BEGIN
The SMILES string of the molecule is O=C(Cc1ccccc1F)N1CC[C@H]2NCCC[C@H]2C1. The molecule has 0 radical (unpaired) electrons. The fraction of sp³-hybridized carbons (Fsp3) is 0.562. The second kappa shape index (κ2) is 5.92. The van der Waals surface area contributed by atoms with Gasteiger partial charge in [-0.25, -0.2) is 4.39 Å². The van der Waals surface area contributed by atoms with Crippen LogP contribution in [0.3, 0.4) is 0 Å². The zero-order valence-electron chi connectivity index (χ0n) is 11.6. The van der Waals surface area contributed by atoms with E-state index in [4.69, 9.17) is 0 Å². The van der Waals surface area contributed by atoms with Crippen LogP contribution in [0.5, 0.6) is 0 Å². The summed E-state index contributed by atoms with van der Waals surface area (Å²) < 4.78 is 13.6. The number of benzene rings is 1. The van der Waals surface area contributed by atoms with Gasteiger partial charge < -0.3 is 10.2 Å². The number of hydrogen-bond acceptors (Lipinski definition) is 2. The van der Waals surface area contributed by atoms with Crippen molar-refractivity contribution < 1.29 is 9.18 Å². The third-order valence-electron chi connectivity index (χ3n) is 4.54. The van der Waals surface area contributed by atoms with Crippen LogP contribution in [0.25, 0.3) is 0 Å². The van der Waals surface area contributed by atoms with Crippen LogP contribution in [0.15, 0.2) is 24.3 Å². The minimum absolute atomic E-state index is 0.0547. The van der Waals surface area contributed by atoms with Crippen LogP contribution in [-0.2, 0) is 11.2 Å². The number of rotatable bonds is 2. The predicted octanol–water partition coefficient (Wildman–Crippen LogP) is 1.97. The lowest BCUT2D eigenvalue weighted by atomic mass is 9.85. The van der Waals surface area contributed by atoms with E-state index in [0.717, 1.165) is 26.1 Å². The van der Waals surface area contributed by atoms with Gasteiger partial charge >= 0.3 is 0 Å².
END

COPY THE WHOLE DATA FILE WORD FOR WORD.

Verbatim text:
The SMILES string of the molecule is O=C(Cc1ccccc1F)N1CC[C@H]2NCCC[C@H]2C1. The molecule has 0 radical (unpaired) electrons. The fraction of sp³-hybridized carbons (Fsp3) is 0.562. The second kappa shape index (κ2) is 5.92. The van der Waals surface area contributed by atoms with Gasteiger partial charge in [-0.25, -0.2) is 4.39 Å². The van der Waals surface area contributed by atoms with Crippen LogP contribution in [0.3, 0.4) is 0 Å². The zero-order valence-electron chi connectivity index (χ0n) is 11.6. The van der Waals surface area contributed by atoms with E-state index in [4.69, 9.17) is 0 Å². The van der Waals surface area contributed by atoms with Crippen LogP contribution in [0.5, 0.6) is 0 Å². The summed E-state index contributed by atoms with van der Waals surface area (Å²) < 4.78 is 13.6. The number of benzene rings is 1. The van der Waals surface area contributed by atoms with Gasteiger partial charge < -0.3 is 10.2 Å². The number of hydrogen-bond acceptors (Lipinski definition) is 2. The van der Waals surface area contributed by atoms with Crippen molar-refractivity contribution < 1.29 is 9.18 Å². The third-order valence-electron chi connectivity index (χ3n) is 4.54. The van der Waals surface area contributed by atoms with Crippen LogP contribution in [0.25, 0.3) is 0 Å². The van der Waals surface area contributed by atoms with Crippen LogP contribution in [0.15, 0.2) is 24.3 Å². The minimum absolute atomic E-state index is 0.0547. The van der Waals surface area contributed by atoms with Crippen LogP contribution in [-0.2, 0) is 11.2 Å². The number of rotatable bonds is 2. The predicted octanol–water partition coefficient (Wildman–Crippen LogP) is 1.97. The lowest BCUT2D eigenvalue weighted by atomic mass is 9.85. The van der Waals surface area contributed by atoms with E-state index in [0.717, 1.165) is 26.1 Å². The van der Waals surface area contributed by atoms with Gasteiger partial charge >= 0.3 is 0 Å².